SAT Test Centers and Dates in Cyprus

By | March 18, 2019

According to the College Board, there are 3 test centers for SAT and SAT Subject Tests in Cyprus. Please note that before you register either of the SAT exams, you should choose your test date and test location. Each testing location is affiliated with an educational institution, such as high school, community college, or university. The following test centers administer one or more of 2019 and 2020 SAT tests in Cyprus.

SAT Test Centers and Dates in Cyprus

2019 – 2020 SAT Test Dates in Cyprus

  • March 9, 2019
  • May 4, 2019
  • June 1, 2019
  • August 24, 2019
  • October 5, 2019
  • November 2, 2019
  • December 7, 2019
  • March 14, 2020
  • May 2, 2020
  • June 6, 2020
  • August 29, 2020
  • October 3, 2020
  • November 7, 2020
  • December 5, 2020

SAT Testing Centers in Cyprus


Address: 11 Kassos St, Nicosia, Cyprus, Cyprus
Center Code: 56703


Address: 6 Diogenes Street, Nicosia, Cyprus
Center Code: 56701


Address: Okullar Yolu Street, Nicosia, Cyprus
Center Code: 56732

More about Cyprus

  • ACEINLAND: Modern history of Cyprus from World War I to today, covering all major events on politics, economy, society, and technology.

The historically handed down series of foreign rule over Cyprus from the 2nd millennium BC BC to the political division today best shows the importance of the island. Located at the intersection of the coastal shipping routes from Egypt to Anatolia and from the Middle East to Europe, Cyprus was, in addition to its early cultural independence, both a mediator between neighboring cultures and their sphere of influence. The island, called Kypros in Greek and Cyprus in Latin, was called Alasia (Alaschia) in Hittite, Akkadian and Egyptian documents , Jadnana in late Assyrian and Kittim in Hebrew (after the residents of the Phoenician city of Kition, today Larnaka). Check plus-size-tips to see Beach Holiday in Europe.

Prehistory and early history

The first settlement, probably from the core area of ​​the Neolithic revolution in northern Syria and southeastern Anatolia, took place in the earliest, akeramischen (ceramic-free), phase of the Neolithic (Neolithic; middle of the 8th millennium BC). Characteristic evidence are round houses and stone vessels, burials – typical of early Cypriot culture – intramurally, often also under the floor of the building. The interruption in the traces of settlement for about a thousand years from the middle of the 6th millennium is not yet clear. In the second Neolithic phase (around 4600-3900 BC) the number of settlements increased in the coastal area as well as in the interior. Walled core sites were formed, which were also used in the subsequent Chalcolithic Age, around 3900-2500 BC. Chr., remained and were further expanded. In addition to the locally differentiated ceramics, the statuettes, mostly made of steatite, should be emphasized: seated naked women who are sometimes connected to a transverse statuette of the same kind instead of arms at shoulder height. Graves richly filled with graves, but hardly any settlements, document the early (2500–1900 BC) and middle (1900–1650 BC) Bronze Age in Cyprus. The spectrum of shapes and decorations of the ceramics is very imaginative and gives an insight into the religious world with terracottas and clay models. The increasing influence of the Near East neighbors can be observed especially in the terracotta figures of the Middle Bronze Age – the earliest reliable evidence of the mining of copper ores on the island comes from this period. The involvement in the exchange with technically more advanced neighboring regions also led to a cultural adaptation, only the local ceramics survived. Finds of Minoan Kamares pottery, on the other hand, show the beginning contacts with the West.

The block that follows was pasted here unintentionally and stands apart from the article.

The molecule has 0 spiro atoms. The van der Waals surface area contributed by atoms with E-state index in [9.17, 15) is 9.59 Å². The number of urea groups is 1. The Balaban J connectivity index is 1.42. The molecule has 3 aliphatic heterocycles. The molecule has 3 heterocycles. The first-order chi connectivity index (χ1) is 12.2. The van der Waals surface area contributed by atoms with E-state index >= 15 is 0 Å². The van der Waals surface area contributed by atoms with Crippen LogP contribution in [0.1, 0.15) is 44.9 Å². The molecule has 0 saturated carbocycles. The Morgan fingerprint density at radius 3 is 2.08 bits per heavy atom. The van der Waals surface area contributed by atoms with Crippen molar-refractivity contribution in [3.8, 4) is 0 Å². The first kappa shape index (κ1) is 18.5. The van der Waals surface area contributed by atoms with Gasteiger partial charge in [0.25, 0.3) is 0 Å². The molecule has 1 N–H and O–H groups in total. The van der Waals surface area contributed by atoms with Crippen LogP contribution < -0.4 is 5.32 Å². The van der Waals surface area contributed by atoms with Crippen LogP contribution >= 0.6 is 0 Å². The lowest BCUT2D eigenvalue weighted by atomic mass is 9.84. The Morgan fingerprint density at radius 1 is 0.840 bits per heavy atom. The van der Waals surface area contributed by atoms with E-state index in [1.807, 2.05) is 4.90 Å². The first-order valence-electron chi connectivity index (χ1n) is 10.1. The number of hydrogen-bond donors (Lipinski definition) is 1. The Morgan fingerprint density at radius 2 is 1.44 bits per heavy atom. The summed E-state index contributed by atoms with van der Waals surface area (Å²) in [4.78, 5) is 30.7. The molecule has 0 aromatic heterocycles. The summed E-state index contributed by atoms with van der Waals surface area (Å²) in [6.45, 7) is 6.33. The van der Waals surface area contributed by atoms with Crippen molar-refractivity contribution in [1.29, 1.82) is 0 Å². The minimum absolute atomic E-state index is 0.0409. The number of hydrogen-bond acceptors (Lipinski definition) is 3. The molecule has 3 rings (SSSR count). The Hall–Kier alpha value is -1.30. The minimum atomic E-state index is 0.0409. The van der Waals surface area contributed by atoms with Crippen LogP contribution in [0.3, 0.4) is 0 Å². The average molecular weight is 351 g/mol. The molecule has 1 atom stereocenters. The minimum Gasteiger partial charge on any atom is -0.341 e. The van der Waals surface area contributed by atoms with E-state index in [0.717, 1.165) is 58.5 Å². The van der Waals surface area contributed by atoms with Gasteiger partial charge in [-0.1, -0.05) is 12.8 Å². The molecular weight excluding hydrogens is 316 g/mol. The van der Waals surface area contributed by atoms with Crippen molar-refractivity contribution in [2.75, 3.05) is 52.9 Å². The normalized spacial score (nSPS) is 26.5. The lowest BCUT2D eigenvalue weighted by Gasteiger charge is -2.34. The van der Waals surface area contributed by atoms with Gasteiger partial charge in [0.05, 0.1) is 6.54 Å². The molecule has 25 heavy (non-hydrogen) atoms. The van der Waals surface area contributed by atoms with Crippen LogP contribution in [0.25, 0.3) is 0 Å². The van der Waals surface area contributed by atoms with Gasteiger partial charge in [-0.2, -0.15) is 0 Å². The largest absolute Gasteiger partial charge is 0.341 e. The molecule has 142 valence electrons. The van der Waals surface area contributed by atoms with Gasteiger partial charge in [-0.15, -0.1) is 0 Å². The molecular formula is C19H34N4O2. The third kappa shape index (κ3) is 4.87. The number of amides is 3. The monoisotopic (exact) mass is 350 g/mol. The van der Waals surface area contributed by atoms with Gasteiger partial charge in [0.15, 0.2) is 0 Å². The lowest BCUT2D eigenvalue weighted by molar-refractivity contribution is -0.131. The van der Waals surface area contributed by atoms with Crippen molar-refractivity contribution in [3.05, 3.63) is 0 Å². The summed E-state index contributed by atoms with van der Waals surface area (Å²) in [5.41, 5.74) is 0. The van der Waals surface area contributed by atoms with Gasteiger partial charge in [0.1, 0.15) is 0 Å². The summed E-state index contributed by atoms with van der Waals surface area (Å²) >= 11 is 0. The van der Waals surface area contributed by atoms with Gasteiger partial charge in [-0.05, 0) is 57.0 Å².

In the Late Bronze Age (1650–1050 BC), Cyprus was primarily a supplier of copper, especially in the west (the “calibrated” bars were found from Odessa to Sardinia and in shipwrecks on the Turkish south coast) and an important trading post. The political structure cannot be reconstructed from the archaeological findings, the growth of economically well-positioned settlements and the establishment of new central locations such as Enkomi or Kition (Larnaka) suggest that this documents the subdivision into several small states, which were preserved under different conditions into the Hellenistic period stayed. Since the 16th century BC Chr. Is one of the Cretan linear script A (Cretan scripts) Similar syllabary detectable (kyprominoische writings), a later development is related to Linear B Cyprian syllabary.

Even before the serious collapse of the Bronze Age culture around 1200 BC In BC Cyprus was an important trading partner for the Aegean, as can be seen from the Mycenaean forms of vessels found at Cypriot sites. After that, an intensive immigration from Greece began, scientifically proven on the one hand by the dominant Greek language group – besides indigenous Cypriots and Phoenician immigrants – and the development comparable to Greece e.g. B. ceramics in the early 1st millennium, on the other hand due to the otherwise difficult to explain population loss on the Greek mainland. In addition, the Cypriot Greek is very close to the language of the Mycenaean Linear B texts. This development is accompanied by numerous heroes and founding legends. So z. B. Teukros, son of the king of the island of Salamis, founded the city of Salamis on his return from Troy; The foam birth of Aphrodite on the coast near the old Astarte shrine in Paphos, as well as the Pygmalion fable, can be assigned to this tradition. Apart from political changes, from now on Cyprus belongs to the Greek cultural area, which the works of art clearly show, of course always including the local tradition and adaptations of the neighboring cultural areas.